Triptans, a commonly prescribed class of migraine drugs, may also be useful in treating obesity, a new study by scientists at UT Southwestern suggests. In studies on obese mice, a daily dose of a triptan led animals to eat less food and lose weight over the course of a month, the team reported in the Journal of Experimental Medicine.
“We’ve shown that there is real potential to repurpose these drugs, which are already known to be safe, for appetite suppression and weight loss,” said study leader Chen Liu, Ph.D., Assistant Professor of Internal Medicine and Neuroscience and an investigator in the Peter O’Donnell Jr. Brain Institute.
Obesity affects more than 41% of all adults in the U.S. and increases the risk of heart disease, stroke, diabetes, and certain types of cancer. Most treatments for obesity focus on eating habits and physical activity.
Scientists have long known that serotonin, a chemical messenger found throughout the brain and body, plays a key role in appetite. However, there are 15 different serotonin receptors — molecules that sense serotonin and signal for cells to change their behavior in response. Researchers have struggled to understand the role of each serotonin receptor in appetite, and previous drugs — including fen-phen and lorcaserin (Belviq) — that targeted certain individual receptors have been withdrawn from the market due to side effects.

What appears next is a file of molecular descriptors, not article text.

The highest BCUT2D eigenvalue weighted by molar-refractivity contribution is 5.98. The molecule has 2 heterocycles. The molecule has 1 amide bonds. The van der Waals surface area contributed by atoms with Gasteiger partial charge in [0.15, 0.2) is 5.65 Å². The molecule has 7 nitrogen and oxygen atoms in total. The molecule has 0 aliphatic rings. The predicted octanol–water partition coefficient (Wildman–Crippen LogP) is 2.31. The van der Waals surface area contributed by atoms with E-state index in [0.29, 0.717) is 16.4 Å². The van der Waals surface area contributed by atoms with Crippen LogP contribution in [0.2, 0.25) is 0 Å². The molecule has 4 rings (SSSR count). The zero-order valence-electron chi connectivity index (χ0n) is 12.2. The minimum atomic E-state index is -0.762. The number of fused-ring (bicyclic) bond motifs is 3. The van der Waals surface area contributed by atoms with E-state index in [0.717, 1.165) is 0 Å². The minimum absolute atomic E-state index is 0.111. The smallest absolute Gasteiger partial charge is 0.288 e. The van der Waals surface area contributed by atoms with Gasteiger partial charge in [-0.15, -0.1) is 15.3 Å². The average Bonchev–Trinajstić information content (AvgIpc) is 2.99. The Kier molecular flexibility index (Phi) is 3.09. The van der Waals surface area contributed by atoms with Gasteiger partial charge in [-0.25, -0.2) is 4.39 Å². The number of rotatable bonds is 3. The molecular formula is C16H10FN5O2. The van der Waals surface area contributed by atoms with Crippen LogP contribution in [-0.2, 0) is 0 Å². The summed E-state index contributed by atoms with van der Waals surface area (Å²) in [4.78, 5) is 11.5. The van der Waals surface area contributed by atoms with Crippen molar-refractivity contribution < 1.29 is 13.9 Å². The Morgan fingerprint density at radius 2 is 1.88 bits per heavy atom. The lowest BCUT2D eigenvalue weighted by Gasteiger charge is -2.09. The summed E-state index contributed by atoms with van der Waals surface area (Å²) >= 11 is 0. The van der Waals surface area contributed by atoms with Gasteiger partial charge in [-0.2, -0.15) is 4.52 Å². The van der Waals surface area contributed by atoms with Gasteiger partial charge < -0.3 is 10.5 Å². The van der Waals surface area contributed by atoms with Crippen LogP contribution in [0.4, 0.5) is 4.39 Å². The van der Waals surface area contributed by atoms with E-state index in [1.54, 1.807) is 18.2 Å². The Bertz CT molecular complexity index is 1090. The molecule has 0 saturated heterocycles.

Triptans, which are used to treat acute migraines and cluster headaches, work by targeting a different receptor — the serotonin 1B receptor (Htr1b) — that had not previously been well studied in the context of appetite and weight loss, said Dr. Liu.
For the new study, the researchers tested six prescription triptans in obese mice that were fed a high-fat diet for seven weeks. Mice fed two of these drugs ate about the same amount, but mice fed the other four ate less. After 24 days, mice given a daily dose of the drug frovatriptan lost, on average, 3.6% of their body weight, while mice not given a triptan gained an average of 5.1% of their body weight. Dr. Liu and his colleagues saw similar results when they implanted devices into the animals that gave them a steady dose of frovatriptan for 24 days.
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